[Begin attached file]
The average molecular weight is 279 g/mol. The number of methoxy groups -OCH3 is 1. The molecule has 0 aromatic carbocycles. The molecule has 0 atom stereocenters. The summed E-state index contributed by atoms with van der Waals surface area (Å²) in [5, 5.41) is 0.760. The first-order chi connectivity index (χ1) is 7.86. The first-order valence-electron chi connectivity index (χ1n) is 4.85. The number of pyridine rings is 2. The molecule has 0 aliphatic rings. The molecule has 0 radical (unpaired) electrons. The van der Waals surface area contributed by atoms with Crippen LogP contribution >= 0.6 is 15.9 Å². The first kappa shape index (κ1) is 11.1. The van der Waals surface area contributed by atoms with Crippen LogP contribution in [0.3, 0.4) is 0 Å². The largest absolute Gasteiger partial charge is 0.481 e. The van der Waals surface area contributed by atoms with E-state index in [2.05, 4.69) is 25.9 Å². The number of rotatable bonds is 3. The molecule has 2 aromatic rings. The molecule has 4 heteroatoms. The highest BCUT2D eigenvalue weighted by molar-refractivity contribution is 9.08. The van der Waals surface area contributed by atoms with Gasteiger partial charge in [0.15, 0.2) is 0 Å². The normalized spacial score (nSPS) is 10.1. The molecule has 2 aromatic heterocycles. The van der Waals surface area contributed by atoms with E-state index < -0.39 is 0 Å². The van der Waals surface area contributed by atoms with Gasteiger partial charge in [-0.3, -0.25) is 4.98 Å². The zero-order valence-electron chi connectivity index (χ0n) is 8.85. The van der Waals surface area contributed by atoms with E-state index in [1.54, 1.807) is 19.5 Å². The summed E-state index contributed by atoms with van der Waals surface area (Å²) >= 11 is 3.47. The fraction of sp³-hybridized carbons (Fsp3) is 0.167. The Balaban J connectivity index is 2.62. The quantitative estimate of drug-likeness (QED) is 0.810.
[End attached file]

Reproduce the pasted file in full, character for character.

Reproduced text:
The average molecular weight is 279 g/mol. The number of methoxy groups -OCH3 is 1. The molecule has 0 aromatic carbocycles. The molecule has 0 atom stereocenters. The summed E-state index contributed by atoms with van der Waals surface area (Å²) in [5, 5.41) is 0.760. The first-order chi connectivity index (χ1) is 7.86. The first-order valence-electron chi connectivity index (χ1n) is 4.85. The number of pyridine rings is 2. The molecule has 0 aliphatic rings. The molecule has 0 radical (unpaired) electrons. The van der Waals surface area contributed by atoms with Crippen LogP contribution >= 0.6 is 15.9 Å². The first kappa shape index (κ1) is 11.1. The van der Waals surface area contributed by atoms with Crippen LogP contribution in [0.3, 0.4) is 0 Å². The largest absolute Gasteiger partial charge is 0.481 e. The van der Waals surface area contributed by atoms with E-state index in [2.05, 4.69) is 25.9 Å². The number of rotatable bonds is 3. The molecule has 2 aromatic rings. The molecule has 4 heteroatoms. The highest BCUT2D eigenvalue weighted by molar-refractivity contribution is 9.08. The van der Waals surface area contributed by atoms with Gasteiger partial charge in [0.15, 0.2) is 0 Å². The normalized spacial score (nSPS) is 10.1. The molecule has 2 aromatic heterocycles. The van der Waals surface area contributed by atoms with E-state index < -0.39 is 0 Å². The van der Waals surface area contributed by atoms with Gasteiger partial charge in [-0.3, -0.25) is 4.98 Å². The zero-order valence-electron chi connectivity index (χ0n) is 8.85. The van der Waals surface area contributed by atoms with E-state index in [1.54, 1.807) is 19.5 Å². The summed E-state index contributed by atoms with van der Waals surface area (Å²) >= 11 is 3.47. The fraction of sp³-hybridized carbons (Fsp3) is 0.167. The Balaban J connectivity index is 2.62. The quantitative estimate of drug-likeness (QED) is 0.810.